A well-made call center benefits: confirms orders, recalls conferences and delivers ready meals. We at Voximplant have an ACD module and the concept of queues, with their help on the platform in a couple of hours you can put together a simple solution for distributing calls. Why is it "simple"? Really complex solutions are very different from each other, it is impossible to make a module that would fit "everyone and right out of the box." However, there is a battle-tested scheme in which clients implement the queuing logic on their backend, and our cloud helps with incoming call routing and analytics. There is a small step-by-step instruction under the cutter: how and why to make call centers for a hundred operators “for themselves”. "The working scheme, infa 100%" (s)
Healthy person tandem: backend + web client
There are no strict requirements for the backend, you can use the conditional Digital Ocean (although, at the time of writing, there were already problems with access to DO, but let's not talk about sad things) with node.js on board. The web client (or operator’s application) can be with one ready button and must keep in touch with the backend via a web socket or HTTP requests. How will it work?
Cloud - telephony center
- You create a Voximplant cloud - based JS script that accepts incoming calls. Each call raises the Started event , which has the accessURL property . The field contains the URL for communicating with the JS session of the ongoing call.
- In addition to the Started event , an incoming call also triggers the CallAlerting event , which contains information about the call: the caller’s number, the number to be dialed, and other necessary things.
- Cloud JS session makes a request to your backend using httpRequestAsync . In the request, we transfer information about the call and accessURL . While there is a request and the backend “chews” it, you can play music for the client, ask a question using speech synthesis, enable mp3 with notification / advertising and not let the caller get bored.
- The backend receives a request and searches for a free operator, i.e. those who in their client clicked on the ready button and are not talking to anyone now. When the operator is found (maybe in five minutes), the backend makes a request for accessURL , and puts the operator’s contacts in the request: user id (if the operator is connected via WebSDK or Mobile SDK), SIP URI or cell phone number.
- Cloud JS session receives an HttpRequest event with the name / number of the operator, calls the operator and connects it to the client.
- The script sends all the information about the interaction with the operator to the backend: it was possible / unsuccessful to get through to the operator, who hung up after the conversation - the operator or the client, all that can come in handy to analyze the work of the call center and determine the availability of operators. The backend receives this data and on its basis constantly “marks” the operators: how quickly they respond, who does not answer, whom and how much to ban for inactivity. These notes are constantly updated, so the backend always knows what happens to the operators.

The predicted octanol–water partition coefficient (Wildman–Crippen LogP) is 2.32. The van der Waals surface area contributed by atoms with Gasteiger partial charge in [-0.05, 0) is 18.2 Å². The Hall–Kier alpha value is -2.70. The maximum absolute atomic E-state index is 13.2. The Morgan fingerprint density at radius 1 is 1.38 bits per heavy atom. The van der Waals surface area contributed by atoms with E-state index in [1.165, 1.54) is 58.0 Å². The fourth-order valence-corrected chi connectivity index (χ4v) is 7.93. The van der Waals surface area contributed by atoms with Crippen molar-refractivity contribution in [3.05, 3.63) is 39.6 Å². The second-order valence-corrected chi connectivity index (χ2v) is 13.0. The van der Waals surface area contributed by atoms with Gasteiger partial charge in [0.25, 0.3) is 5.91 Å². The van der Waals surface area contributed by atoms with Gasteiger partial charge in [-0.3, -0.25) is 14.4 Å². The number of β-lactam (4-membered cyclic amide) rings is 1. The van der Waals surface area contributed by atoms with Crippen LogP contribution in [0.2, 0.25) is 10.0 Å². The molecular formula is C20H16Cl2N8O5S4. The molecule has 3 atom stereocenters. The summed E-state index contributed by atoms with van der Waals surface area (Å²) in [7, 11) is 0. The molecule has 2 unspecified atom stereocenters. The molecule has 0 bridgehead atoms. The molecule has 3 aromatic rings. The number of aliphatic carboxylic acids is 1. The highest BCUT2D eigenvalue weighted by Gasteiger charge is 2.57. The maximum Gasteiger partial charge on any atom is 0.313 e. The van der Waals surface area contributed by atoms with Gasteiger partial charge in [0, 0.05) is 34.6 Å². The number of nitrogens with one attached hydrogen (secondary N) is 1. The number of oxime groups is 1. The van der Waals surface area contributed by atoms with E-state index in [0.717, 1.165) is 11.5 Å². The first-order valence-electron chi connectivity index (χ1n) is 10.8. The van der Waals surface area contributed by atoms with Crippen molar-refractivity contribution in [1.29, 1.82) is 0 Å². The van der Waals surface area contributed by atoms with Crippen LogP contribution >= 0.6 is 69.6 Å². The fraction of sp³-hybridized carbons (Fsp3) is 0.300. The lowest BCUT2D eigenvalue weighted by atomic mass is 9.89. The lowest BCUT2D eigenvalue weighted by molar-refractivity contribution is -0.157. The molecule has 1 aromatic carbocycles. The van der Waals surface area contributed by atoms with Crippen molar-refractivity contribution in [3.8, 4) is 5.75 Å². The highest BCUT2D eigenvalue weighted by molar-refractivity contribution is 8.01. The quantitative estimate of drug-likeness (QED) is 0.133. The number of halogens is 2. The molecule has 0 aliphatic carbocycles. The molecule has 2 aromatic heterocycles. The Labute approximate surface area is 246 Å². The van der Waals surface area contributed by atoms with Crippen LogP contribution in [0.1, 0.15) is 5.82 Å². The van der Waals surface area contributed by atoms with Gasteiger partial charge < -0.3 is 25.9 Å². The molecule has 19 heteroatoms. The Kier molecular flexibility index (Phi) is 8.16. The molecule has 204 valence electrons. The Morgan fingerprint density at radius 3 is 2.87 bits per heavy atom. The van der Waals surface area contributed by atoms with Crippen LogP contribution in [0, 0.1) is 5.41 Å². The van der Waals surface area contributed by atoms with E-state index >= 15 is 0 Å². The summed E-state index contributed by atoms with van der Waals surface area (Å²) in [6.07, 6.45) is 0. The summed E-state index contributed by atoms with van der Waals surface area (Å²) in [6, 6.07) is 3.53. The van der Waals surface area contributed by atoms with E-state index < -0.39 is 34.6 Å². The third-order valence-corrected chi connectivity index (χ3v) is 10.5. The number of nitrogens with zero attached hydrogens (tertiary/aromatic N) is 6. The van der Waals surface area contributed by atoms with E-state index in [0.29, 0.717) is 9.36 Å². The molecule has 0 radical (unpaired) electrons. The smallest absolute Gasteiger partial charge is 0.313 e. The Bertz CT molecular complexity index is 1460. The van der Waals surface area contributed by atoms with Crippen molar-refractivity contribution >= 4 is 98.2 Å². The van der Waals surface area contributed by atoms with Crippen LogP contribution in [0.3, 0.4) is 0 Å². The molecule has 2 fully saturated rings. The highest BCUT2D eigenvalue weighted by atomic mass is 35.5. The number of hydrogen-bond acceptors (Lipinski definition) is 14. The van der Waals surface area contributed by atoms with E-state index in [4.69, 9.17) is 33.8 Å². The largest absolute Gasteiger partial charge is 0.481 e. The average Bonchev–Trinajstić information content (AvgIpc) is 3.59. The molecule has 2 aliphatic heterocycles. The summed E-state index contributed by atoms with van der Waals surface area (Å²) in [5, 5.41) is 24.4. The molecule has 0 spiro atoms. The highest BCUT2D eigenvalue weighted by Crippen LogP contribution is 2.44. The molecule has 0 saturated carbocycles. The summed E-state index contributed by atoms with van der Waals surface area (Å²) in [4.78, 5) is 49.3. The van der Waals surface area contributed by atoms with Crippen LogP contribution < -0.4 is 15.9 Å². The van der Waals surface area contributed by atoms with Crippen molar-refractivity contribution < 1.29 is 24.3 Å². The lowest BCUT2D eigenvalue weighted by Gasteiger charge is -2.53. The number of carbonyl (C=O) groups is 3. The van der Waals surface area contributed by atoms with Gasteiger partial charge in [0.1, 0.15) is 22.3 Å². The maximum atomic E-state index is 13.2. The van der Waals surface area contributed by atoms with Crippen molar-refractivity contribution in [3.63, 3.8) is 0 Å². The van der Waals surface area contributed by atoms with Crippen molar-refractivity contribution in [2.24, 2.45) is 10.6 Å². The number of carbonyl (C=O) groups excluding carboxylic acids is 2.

You can do everything from scratch in a couple of hours, while you will have full control over the queues of calls, with the necessary logic and your requirements. Of course, this is the framework of the solution; we already said about the nuances that each business has its own. Based on this approach, you can implement interesting solutions. For instance:
A good feature of a complex call center is when the client is switched to “his” manager, who leads the client from the very beginning. This is convenient, because the client does not need to explain any subtleties and stuff every time from scratch, the personal manager probably already knows everything, plus this manager knows how to work with the client as efficiently as possible.
Since the CallAlerting eventcontains information about who is calling the call center, the backend can check if the incoming number has a designated manager and if so, contact it. In the case of a vacation / illness / dismissal of a manager, you can synthesize a short explanation and connect the call to another manager / operator. If the incoming number does not yet correspond to any manager, then after talking with the operator, you can ask the client the question “Do you want this manager to always answer calls?”, Then recognize the answer (“yes” / “no”) and transfer the value to a backend that will “remember” the customer’s choice.
“Own manager” works well for user loyalty, and if the attachment process is also automated, this eliminates the error of manually appointing the wrong specialist.
Need more operators
It happens that at peak hours of the load, the operators do not cope with the flow of incoming: customers in this case either do not dial up or wait a long time for an answer. Both options are so-so. The problem can be solved organizationally: hire more operators and hope that the cost of new employees will pay off with customer loyalty. But you can go from the other side too: during the load on the call center, direct calls to technical support to other specialists as well. It turns out situational "expansion" of the call center.
A couple more?
Call centers become complicated because they change over time: the market makes new demands on communication, legislation is changing, there is competition, and all sorts of interesting things happen all the time. There are many different call centers in the market, and that’s good! The flexibility of technology makes life easier for business and delights customers. If you have questions and comments on hypothetical / real examples of call centers, feel free to write in comments - we will discuss. Stay connected and don't be afraid to hover in the clouds;)